Between 2002 and 2004, researchers from Karolinska Institutet in Stockholm, Statens Serum Institut in Copenhagen, Karolinska Hospital in Stockholm, Akademiska Hospital in Uppsala and the University Hospital in Odense collected and assembled data from all Swedish and Danish blood banks. The data was restructured and entered into the Scandinavian Donations and Transfusions (SCANDAT) database. The database contains data collected over a period of 34 years between 1968 and 2002 on no fewer than 15 million donations made by 1.1 million blood donors and almost 12 million transfusions administered to 1.3 million recipients.
In addition to the “core” blood data, the SCANDAT database has been linked to a variety of health outcomes registers such as cancer, inpatient, medical birth and cause of death registers, permitting exciting biomedical research.
Since its finalization in 2004, the SCANDAT database has been used in a large range of publications published in international peer reviewed medical journals. For a complete listing, see Publications. Most of the current research emphasis of the database is on clinical nuances of blood transfusions, with studies of the health effects of long-term storage of red-cell concentrates and of the influence of plasma from female donors. On a separate, but related track, we also have a study coming where we show for the first time how anemia develops in the early, pre-diagnostic stages of malignant disease. The database, which in its original shape was de-identified and locked to data from 2002 and earlier, was subsequently updated with data until 2013.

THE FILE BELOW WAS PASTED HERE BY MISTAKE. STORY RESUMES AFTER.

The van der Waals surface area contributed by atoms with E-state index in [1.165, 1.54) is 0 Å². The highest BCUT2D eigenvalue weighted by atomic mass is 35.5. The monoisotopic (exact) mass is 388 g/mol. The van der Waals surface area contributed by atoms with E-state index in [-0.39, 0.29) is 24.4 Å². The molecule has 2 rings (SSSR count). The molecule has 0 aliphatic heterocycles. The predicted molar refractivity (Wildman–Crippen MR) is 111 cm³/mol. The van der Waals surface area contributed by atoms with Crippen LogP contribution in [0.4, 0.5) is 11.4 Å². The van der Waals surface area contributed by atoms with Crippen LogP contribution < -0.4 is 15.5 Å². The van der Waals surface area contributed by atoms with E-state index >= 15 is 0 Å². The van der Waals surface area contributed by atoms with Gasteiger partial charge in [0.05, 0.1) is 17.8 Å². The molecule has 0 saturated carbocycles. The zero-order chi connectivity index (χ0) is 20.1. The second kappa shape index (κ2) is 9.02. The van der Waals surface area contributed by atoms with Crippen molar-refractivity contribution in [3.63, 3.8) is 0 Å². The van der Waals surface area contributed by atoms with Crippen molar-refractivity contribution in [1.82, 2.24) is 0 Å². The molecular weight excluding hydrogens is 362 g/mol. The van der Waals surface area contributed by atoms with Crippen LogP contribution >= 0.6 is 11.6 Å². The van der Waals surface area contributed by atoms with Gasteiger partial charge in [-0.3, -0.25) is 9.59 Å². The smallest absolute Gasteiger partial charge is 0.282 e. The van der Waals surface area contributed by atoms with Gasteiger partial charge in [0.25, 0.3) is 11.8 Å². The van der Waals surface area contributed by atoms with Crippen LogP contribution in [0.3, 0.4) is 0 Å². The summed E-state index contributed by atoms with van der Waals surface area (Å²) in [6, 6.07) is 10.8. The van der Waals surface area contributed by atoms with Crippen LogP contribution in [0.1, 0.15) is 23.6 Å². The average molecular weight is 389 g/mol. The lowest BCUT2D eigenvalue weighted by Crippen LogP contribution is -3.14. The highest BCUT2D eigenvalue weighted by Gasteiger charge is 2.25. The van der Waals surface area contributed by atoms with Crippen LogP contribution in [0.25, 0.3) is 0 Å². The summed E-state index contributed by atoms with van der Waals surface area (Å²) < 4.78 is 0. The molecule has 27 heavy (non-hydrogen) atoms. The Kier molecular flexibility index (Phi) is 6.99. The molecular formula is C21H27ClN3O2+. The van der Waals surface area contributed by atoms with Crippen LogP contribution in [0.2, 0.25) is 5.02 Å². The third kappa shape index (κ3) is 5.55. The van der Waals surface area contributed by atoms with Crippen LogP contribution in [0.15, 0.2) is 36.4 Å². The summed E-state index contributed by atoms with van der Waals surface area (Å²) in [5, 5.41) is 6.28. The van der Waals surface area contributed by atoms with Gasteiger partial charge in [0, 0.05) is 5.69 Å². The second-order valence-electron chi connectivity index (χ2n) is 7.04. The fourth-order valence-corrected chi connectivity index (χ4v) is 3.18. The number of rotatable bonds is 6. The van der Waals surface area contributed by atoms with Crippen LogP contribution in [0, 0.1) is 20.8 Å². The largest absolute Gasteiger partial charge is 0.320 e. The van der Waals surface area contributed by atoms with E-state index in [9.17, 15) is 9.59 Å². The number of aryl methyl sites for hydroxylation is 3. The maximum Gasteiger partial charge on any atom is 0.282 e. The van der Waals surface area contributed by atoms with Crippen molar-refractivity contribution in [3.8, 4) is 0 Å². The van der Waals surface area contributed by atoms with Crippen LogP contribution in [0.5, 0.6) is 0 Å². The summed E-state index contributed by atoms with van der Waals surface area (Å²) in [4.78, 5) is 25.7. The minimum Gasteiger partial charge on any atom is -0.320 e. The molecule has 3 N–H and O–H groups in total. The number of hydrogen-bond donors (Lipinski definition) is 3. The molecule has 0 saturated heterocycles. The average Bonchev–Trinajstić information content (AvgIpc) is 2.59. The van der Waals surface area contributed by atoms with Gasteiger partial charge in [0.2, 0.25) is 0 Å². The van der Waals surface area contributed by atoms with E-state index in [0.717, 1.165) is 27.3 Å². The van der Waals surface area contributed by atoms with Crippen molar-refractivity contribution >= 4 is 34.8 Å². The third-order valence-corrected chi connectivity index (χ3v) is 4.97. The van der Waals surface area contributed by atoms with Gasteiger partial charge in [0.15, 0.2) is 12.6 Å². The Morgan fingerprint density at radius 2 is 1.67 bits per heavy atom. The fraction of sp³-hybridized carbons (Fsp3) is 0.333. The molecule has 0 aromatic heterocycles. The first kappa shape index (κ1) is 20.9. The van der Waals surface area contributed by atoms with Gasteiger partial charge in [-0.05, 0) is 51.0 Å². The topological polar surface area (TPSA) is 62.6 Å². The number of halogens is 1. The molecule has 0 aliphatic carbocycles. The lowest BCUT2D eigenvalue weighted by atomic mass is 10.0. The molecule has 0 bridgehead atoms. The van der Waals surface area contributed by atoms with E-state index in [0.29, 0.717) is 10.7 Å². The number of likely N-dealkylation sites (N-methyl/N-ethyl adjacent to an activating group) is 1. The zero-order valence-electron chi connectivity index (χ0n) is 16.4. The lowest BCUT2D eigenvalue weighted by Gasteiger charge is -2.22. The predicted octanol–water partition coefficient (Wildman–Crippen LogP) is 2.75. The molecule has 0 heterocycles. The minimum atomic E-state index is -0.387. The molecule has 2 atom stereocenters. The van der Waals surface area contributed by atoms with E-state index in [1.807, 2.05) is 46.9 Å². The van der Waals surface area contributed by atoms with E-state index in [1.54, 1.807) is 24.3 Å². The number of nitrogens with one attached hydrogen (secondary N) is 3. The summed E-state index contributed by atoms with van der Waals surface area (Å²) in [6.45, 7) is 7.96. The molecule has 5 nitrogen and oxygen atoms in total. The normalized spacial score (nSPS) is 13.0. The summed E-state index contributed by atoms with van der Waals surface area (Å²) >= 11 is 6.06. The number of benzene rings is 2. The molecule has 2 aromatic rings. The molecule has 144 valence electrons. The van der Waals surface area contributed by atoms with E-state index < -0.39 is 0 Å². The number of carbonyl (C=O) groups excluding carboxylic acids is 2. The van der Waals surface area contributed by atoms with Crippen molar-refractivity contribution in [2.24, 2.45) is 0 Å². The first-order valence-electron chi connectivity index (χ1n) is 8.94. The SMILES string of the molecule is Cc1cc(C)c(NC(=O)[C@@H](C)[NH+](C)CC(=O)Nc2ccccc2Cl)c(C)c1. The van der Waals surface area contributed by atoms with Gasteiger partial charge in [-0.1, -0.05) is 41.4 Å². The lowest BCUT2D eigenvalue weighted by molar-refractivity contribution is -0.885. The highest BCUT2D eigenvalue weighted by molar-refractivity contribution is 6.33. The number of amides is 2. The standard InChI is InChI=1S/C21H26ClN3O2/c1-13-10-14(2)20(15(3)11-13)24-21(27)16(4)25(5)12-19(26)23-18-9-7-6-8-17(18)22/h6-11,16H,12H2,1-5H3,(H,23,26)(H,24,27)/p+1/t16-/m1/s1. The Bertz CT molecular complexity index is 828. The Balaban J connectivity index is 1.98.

The database is currently undergoing its third update. SCANDAT3 will have data up until 2017 and with greater temporal resolution, as well as pharmaceutical data and laboratory results. The update is planned to be completed early in 2019.